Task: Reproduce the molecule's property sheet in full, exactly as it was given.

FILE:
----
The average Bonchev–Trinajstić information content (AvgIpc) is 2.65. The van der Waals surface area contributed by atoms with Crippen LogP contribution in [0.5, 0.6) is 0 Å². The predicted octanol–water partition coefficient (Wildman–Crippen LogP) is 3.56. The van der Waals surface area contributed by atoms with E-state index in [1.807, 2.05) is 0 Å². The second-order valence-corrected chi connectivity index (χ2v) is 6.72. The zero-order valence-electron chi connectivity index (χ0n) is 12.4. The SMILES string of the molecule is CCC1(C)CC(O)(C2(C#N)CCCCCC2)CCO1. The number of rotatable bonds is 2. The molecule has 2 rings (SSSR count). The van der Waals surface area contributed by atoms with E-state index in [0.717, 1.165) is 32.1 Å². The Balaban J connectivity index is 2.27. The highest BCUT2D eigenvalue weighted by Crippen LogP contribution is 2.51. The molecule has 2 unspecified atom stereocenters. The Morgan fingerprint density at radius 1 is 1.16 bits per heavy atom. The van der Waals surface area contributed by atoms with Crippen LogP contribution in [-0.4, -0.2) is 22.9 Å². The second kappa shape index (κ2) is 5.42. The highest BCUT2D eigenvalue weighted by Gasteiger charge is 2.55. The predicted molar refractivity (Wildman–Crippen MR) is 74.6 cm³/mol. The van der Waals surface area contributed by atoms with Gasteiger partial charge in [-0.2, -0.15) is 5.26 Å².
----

The average Bonchev–Trinajstić information content (AvgIpc) is 2.65. The van der Waals surface area contributed by atoms with Crippen LogP contribution in [0.5, 0.6) is 0 Å². The predicted octanol–water partition coefficient (Wildman–Crippen LogP) is 3.56. The van der Waals surface area contributed by atoms with E-state index in [1.807, 2.05) is 0 Å². The second-order valence-corrected chi connectivity index (χ2v) is 6.72. The zero-order valence-electron chi connectivity index (χ0n) is 12.4. The SMILES string of the molecule is CCC1(C)CC(O)(C2(C#N)CCCCCC2)CCO1. The number of rotatable bonds is 2. The molecule has 2 rings (SSSR count). The van der Waals surface area contributed by atoms with E-state index in [0.717, 1.165) is 32.1 Å². The Balaban J connectivity index is 2.27. The highest BCUT2D eigenvalue weighted by Crippen LogP contribution is 2.51. The molecule has 2 unspecified atom stereocenters. The Morgan fingerprint density at radius 1 is 1.16 bits per heavy atom. The van der Waals surface area contributed by atoms with Crippen LogP contribution in [-0.4, -0.2) is 22.9 Å². The second kappa shape index (κ2) is 5.42. The highest BCUT2D eigenvalue weighted by Gasteiger charge is 2.55. The predicted molar refractivity (Wildman–Crippen MR) is 74.6 cm³/mol. The van der Waals surface area contributed by atoms with Gasteiger partial charge in [-0.2, -0.15) is 5.26 Å².